Katy Kids Step Back in Time Once a Year at the Outdoor Learning Center
With horses and goats walking around, blacksmiths working in their shops, and children making corn husk dolls, Katy ISDâ€™s Folk Life Festival has brought Texasâ€™ pioneer history to life for the past 25 years. Katy ISDâ€™s Outdoor Learning Center will once again transform itself into scenes of Texas in the 1800â€™s on April 10 from 9 a.m. to 5 p.m., with a slew of pioneer activities planned. Kids can observe honey bee keeping, blacksmith demonstrations, horseshoeing, and a soldier reenactment, where en yell out, â€œFire in the hole,â€ as gunshots resound.
Folk Life Festival Event
The festival will be held on Saturday, April 10 from 9 a.m. â€“ 5 p.m. at The Outdoor Learning Center. The OLC is located west of the Katy ISD Administrative Building at 6301 S. Stadium LaneÂ The cost is $1 per person.
Everyone from kids and adults to volunteers is invited to join in the festivities. Judy Blanchard says, â€œI have 200 pigeons, which I use military materials to train. The kids can pet them and even release them if the weather is good.â€ Smoke, animals, the smell of food cooking, music, and costumed people will fill the atmosphere, bringing back memories for some and creating new ones for others.
Includes roping, tin punching, weaving and quilting, dulcimer lessons, gourd painting, clay pottery, making corn husk dolls and rag dolls, calligraphy, and corn husking, shelling, and grinding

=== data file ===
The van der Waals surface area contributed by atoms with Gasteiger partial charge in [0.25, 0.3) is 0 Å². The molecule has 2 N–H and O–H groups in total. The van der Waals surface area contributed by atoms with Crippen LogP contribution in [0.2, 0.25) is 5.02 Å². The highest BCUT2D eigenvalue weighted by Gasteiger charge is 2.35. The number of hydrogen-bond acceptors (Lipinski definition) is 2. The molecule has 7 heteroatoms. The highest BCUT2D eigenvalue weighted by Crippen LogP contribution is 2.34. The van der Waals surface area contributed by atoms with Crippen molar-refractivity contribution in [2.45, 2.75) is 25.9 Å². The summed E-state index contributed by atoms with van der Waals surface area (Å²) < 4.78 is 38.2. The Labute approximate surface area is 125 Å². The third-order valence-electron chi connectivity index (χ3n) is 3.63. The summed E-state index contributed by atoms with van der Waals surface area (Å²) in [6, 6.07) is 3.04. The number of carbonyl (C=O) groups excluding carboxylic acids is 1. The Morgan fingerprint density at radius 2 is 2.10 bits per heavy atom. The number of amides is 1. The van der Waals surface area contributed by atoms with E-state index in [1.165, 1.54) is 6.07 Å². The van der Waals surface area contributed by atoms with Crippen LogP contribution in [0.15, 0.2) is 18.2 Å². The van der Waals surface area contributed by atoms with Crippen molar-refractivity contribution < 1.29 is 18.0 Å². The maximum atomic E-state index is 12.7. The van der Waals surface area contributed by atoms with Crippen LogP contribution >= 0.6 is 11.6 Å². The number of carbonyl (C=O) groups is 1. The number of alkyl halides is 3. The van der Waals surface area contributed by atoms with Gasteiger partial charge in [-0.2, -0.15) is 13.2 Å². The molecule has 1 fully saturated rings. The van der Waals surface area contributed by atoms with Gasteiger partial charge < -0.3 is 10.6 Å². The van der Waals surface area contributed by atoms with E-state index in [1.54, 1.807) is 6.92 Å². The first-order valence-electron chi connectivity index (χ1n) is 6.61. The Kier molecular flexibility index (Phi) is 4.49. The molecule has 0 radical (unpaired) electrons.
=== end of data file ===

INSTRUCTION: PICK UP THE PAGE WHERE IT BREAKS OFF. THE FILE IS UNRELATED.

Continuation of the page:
The Outdoor Learning Center stands as 35 acres of land kept in its natural state for the sake of teaching young students lessons in science and social studies, usually during school field trips. In 1985, Kenneth D. Welch decided to extend the lessons to do something special for the Texas Centennial, by creating an entire day reserved for pioneer experiences brought to the modern world, a moment in time captured in one place. Ray Wolman now runs the center and the festival, which has a low entrance fee of $1 per person. In the beginning, Wolman and Welch threw everything together themselves, a somewhat overwhelming feat. Over time, the festival has turned into a fascinating learning experience, where people offer constructive criticism and help it to grow and improve each year.
Adapted from Krista Kessler’s story in Katy Magazine Spring Issue 2010
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